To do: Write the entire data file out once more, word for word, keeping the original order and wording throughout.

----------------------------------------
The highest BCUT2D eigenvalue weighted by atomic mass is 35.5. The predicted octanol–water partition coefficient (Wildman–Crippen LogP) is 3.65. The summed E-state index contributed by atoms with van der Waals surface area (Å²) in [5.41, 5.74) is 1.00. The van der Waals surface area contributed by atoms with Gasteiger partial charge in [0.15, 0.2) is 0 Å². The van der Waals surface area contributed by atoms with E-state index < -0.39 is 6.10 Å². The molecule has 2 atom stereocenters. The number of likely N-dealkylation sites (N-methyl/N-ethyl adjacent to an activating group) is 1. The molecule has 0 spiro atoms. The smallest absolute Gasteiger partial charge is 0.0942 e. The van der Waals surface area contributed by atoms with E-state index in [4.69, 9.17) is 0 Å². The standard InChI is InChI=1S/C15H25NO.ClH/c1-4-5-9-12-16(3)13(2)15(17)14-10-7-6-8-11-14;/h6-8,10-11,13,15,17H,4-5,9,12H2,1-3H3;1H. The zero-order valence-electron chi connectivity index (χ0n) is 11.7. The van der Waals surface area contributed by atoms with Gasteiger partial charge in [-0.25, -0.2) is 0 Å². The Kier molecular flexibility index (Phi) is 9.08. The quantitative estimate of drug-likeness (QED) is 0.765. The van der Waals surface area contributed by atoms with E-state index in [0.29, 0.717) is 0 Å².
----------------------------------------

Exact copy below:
The highest BCUT2D eigenvalue weighted by atomic mass is 35.5. The predicted octanol–water partition coefficient (Wildman–Crippen LogP) is 3.65. The summed E-state index contributed by atoms with van der Waals surface area (Å²) in [5.41, 5.74) is 1.00. The van der Waals surface area contributed by atoms with Gasteiger partial charge in [0.15, 0.2) is 0 Å². The van der Waals surface area contributed by atoms with E-state index < -0.39 is 6.10 Å². The molecule has 2 atom stereocenters. The number of likely N-dealkylation sites (N-methyl/N-ethyl adjacent to an activating group) is 1. The molecule has 0 spiro atoms. The smallest absolute Gasteiger partial charge is 0.0942 e. The van der Waals surface area contributed by atoms with E-state index in [4.69, 9.17) is 0 Å². The standard InChI is InChI=1S/C15H25NO.ClH/c1-4-5-9-12-16(3)13(2)15(17)14-10-7-6-8-11-14;/h6-8,10-11,13,15,17H,4-5,9,12H2,1-3H3;1H. The zero-order valence-electron chi connectivity index (χ0n) is 11.7. The van der Waals surface area contributed by atoms with Gasteiger partial charge in [-0.25, -0.2) is 0 Å². The Kier molecular flexibility index (Phi) is 9.08. The quantitative estimate of drug-likeness (QED) is 0.765. The van der Waals surface area contributed by atoms with E-state index in [0.29, 0.717) is 0 Å².